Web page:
China is by far the world’s largest outbound student market, for which the US, followed by Australia, Japan and the UK are the biggest recipients. There were 712,000 students from China studying abroad in 2013, according to the latest available data from UNESCO. China’s outbound student population grew by 479% between 1999 and 2003 as its middle class expanded and the country opened up to the world. India and Germany follow some way behind, with 181,900 and 119,100.

South Korea, which was the second largest outbound market in 1999, now stands fourth with 116,900 internationally mobile students. Further decline in outbound student numbers may follow, with South Korea’s population aged 15-24 set to fall by 30% in the next decade (the US, Japan and Australia are currently its top destinations).

Investors may do well to watch for countries and cities that benefit from a diverse international demand base, or particular fast-growing outbound markets. Of the largest student-exporting countries, Nigeria (top destination: UK) and Saudi Arabia (top destination: US) are set to see the strongest growth in higher education aged populations in the next decade, at 35% and 20% respectively.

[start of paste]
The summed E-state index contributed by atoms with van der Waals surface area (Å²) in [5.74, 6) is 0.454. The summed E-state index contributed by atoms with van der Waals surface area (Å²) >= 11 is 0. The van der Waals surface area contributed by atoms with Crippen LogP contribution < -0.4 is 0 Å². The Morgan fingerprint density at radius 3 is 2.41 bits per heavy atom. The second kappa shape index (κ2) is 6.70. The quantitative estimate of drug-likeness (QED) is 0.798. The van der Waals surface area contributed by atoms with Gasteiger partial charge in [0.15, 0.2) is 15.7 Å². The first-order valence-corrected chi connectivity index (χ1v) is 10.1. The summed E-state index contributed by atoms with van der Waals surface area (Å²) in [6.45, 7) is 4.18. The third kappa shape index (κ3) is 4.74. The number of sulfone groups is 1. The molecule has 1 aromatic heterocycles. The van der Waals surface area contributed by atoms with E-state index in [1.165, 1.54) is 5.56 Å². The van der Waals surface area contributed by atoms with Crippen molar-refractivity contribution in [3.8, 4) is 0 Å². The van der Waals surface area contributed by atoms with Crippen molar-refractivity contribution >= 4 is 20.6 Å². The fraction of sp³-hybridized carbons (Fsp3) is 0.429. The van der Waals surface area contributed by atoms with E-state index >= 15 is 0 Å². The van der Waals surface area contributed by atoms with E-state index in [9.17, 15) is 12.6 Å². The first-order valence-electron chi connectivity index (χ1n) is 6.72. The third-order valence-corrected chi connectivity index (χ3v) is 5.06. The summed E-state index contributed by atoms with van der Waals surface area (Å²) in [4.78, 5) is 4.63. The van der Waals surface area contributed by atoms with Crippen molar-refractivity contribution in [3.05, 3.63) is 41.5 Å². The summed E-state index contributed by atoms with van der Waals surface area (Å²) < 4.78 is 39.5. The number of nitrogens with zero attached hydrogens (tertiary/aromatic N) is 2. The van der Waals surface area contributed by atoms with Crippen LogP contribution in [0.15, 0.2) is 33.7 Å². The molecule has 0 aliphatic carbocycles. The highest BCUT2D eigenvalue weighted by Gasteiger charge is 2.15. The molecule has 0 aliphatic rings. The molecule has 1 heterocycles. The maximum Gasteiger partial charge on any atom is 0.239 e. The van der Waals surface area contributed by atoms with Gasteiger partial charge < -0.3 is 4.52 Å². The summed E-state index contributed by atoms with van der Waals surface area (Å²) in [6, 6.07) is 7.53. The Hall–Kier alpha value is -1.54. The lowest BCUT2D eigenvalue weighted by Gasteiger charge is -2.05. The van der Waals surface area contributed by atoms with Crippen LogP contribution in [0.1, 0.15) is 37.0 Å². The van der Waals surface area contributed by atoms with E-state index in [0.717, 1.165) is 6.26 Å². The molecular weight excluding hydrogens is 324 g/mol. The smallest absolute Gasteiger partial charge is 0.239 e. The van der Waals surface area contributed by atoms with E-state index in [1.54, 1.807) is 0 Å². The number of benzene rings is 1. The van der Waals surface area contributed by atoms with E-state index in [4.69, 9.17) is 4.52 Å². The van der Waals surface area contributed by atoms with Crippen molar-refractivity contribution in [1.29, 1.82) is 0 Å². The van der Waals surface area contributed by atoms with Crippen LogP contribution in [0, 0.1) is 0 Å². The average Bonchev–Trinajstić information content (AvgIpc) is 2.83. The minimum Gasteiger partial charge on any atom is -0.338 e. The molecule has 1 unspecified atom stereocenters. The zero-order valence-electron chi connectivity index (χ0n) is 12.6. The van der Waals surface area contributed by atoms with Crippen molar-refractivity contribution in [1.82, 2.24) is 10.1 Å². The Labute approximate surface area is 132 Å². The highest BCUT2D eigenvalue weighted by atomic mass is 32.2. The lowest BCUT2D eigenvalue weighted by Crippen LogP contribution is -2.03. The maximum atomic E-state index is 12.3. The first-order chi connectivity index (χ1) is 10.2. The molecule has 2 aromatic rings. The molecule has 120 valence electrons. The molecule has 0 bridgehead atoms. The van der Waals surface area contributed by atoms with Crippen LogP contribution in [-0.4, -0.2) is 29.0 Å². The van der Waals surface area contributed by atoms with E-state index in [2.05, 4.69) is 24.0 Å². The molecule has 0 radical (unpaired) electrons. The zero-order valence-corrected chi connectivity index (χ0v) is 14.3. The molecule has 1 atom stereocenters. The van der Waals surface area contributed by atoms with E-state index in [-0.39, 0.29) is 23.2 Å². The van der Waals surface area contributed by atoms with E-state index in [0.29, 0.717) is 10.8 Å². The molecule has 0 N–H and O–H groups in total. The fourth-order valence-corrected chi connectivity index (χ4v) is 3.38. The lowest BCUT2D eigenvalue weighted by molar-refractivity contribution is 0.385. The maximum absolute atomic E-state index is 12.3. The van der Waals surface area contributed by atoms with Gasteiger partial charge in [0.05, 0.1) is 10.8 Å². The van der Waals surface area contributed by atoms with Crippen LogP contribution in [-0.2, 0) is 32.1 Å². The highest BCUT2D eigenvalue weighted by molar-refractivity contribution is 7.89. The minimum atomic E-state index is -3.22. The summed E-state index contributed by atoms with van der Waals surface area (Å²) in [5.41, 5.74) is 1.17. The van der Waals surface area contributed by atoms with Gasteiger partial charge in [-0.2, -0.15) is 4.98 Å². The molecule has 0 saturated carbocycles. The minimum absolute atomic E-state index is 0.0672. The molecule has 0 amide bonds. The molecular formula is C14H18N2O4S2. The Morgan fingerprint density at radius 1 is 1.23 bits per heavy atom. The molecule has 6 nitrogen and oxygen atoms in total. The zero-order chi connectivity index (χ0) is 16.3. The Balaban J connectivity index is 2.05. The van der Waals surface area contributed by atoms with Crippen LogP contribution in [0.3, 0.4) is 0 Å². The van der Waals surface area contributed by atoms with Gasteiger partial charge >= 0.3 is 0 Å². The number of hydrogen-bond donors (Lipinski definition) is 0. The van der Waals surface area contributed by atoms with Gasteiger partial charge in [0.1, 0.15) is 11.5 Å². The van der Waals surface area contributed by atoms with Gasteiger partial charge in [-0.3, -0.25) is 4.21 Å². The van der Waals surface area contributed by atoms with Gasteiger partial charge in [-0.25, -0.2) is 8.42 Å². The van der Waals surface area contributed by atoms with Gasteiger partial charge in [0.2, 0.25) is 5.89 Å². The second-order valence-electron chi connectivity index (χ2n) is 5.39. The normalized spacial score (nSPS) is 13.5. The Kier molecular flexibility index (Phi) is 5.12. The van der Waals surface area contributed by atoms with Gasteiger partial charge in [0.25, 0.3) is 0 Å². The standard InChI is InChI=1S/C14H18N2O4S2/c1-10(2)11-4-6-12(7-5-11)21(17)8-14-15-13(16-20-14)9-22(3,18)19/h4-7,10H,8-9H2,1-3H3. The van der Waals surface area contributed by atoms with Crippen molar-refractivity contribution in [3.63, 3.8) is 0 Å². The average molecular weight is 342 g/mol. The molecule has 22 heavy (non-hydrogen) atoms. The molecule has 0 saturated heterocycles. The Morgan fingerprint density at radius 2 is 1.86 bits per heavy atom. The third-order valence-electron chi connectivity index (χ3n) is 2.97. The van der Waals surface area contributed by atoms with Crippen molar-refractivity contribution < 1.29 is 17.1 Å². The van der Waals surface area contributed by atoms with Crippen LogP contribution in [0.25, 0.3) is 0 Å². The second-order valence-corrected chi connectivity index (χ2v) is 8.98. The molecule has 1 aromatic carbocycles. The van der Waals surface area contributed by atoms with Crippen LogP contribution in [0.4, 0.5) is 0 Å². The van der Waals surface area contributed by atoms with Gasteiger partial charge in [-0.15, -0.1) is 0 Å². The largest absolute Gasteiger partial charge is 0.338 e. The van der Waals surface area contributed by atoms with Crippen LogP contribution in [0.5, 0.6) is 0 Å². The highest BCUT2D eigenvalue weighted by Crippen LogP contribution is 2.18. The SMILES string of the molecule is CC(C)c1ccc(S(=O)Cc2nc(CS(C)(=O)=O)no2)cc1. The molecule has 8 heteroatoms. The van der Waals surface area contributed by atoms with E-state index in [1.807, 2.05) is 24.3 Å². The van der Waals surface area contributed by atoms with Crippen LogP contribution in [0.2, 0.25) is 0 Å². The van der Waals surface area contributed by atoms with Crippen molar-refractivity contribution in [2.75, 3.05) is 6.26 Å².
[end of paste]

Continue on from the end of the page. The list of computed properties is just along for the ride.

Figure 6

FIGURE 6Top outbound markets and forecast demographic change

Source: UNESCO, Oxford Economics

Attracting international students

International students contribute to a local economy as well as the bottom line and diversity of a university. International students often pay higher fees, spend more on both accommodation and living, and bring new insights and cultural perspectives to a country.

This is particularly the case if they stay on to work in the country after graduation and take their newly acquired, but overseas paid-for, skills into local businesses and the economy. More institutions, and countries, are recognising this value and are targeting overseas students, especially those that face a shrinking domestic university-age demographic.

Currently, the US and UK attract the lion’s share of international students, accounting for 19% and 10% of all globally mobile students respectively. Australia, France and Germany round off the top five, together hosting a further 17%.

In a bid to tap into lucrative international markets, European institutions are actively increasing their international appeal. Alignment to the bachelor system, greater commercialisation, and more courses taught in English are all helping to raise profiles. The international language of business English is of importance to prospective employers the world over, so tuition in English carries significant weight with prospective students.